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THU0016 Heparanase Is Active in Human Osteoarthritic Cartilage and Drives Catabolic Responses in Primary Human Chondrocytes
  1. G. Gibor1,
  2. N. Ilan2,
  3. S. Journo1,
  4. A. Sharabi1,3,
  5. O. Elkayam1,3,
  6. I. Vlodavsky2,
  7. U. Arad1,3
  1. 1Rheumatology, Tel Aviv Medical Center, Tel-Aviv
  2. 2Cancer and Vascular Biology Research Center, Technion, Haifa
  3. 3Sackler Faculty of Medicine, Tel Aviv University, Tel-Aviv, Israel


Background Osteoarthritis (OA) affects hundreds of millions of people worldwide, resulting in significant morbidity. Articular cartilage homeostasis is governed by resident chondrocytes that can either contribute to cartilage anabolism by producing tissue constituents or drive catabolic events by secreting aggrecanases and collagenases. The chondrocytes' pericellular matrix (PCM) acts as a mechanosensor by sequestering growth factors that are bound to heparan sulfate (HS) proteoglycans, such as perlecan.

Heparanase is the sole mammalian enzyme with HS degrading activities. Heparanase enzymatic activity releases HS-bound growth factors, cytokines, chemokines and other ligands stored within the extracellular matrix. Through both enzymatic and non-enzymatic activities, heparanase influences the expression of a number of important genes and has been implicated in numerous processes involved in cancer progression, inflammation and remodeling of the ECM. Little is known about whether heparanase plays a role in cartilage homeostasis.

Objectives To ascertain whether heparanase may have a role in modulating the anabolic or catabolic responses of human articular chondrocytes.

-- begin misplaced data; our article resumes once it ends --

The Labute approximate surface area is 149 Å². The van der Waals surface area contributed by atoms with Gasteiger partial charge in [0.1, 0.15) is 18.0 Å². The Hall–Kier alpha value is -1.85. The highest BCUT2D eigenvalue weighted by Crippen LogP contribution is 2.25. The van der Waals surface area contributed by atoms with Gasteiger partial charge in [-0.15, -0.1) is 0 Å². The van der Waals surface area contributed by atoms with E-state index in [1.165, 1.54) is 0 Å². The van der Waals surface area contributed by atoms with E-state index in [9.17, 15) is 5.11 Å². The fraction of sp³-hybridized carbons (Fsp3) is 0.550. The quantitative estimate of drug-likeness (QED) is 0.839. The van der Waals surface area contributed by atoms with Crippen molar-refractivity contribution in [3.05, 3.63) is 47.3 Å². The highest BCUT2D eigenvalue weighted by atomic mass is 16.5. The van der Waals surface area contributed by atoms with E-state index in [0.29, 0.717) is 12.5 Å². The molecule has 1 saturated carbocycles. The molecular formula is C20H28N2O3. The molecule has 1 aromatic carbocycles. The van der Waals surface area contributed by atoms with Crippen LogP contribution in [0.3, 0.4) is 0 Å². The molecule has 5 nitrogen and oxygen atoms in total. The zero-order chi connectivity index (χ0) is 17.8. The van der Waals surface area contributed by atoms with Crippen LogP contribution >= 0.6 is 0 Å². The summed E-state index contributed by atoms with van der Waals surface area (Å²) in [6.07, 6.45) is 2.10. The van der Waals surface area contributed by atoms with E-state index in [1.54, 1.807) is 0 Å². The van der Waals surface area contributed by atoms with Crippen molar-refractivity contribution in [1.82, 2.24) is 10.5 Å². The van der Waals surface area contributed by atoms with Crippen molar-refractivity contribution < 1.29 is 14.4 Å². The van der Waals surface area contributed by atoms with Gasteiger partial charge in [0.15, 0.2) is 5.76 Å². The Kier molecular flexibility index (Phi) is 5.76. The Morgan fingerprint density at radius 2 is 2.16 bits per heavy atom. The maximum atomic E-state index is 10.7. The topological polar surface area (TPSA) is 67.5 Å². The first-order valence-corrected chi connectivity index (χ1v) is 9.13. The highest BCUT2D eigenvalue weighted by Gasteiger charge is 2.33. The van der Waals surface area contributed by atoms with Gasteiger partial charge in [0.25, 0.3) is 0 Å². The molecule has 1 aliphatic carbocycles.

Methods Heparanase enzymatic activity was measured in collagenase digests of osteoarthritic articular cartilage using solid-phase-bound radiolabeled heparan sulfate as substrate. Primary human chondrocytes obtained from OA patients undergoing joint replacement surgery, were incubated with or without recombinant human pro-heparanase. In some experiments, the heparanase inhibitor, PG545, was also added. Heparanase was also added together with fibroblast growth factor 2 (FGF-2) or interleukin 1 (IL-1). The association of pro-heparanase with the chondrocytes and its conversion to active heparanase was evaluated by Western blot. Induction of the catabolic genes MMP13, ADAMTS4 and ADAMTS5 and the anabolic genes ACAN (encoding the aggrecan core protein) and COL2A1 (encoding the alpha chain of type II collagen), was analyzed by real time reverse-transcriptase PCR. MMP13 enzymatic activity in the culture medium was measured with a specific fluorescent assay. ERK phosphorylation was evaluated by Western blot.

Results The collagenase-digested cartilage (but not the collagenase blend alone), liberated small fragments compatible with HS-degradation products, indicated active heparanase is present in osteoarthritis cartilage. Cultured chondrocytes rapidly associated with the inactive 62-kDa pro-heparanase, which was then cleaved to the active 50-kDa enzyme. Addition of heparanase to cultured human chondrocytes activated the catabolic genes MMP13 and ADAMTS4 by 4 hours and reduced the expression of anabolic genes ACAN and COL2A1 by 20 hours. Heparanase also induced human chondrocytes to secrete active MMP13 to the culture medium by 20 hours and induced intracellular ERK phosphorylation by 30 minutes. A synergistic effect was observed between heparanase and FGF-2, but not between heparanase and IL-1. PG545, a heparan sulfate mimetic, reversed the effects of heparanase.

Conclusions Heparanase is active in osteoarthritic cartilage and induces catabolic responses in cultured primary human chondrocytes. This response seems to be due, at least in part, to the release of heparan sulfate-bound growth factors such as FGF-2.

Disclosure of Interest None declared

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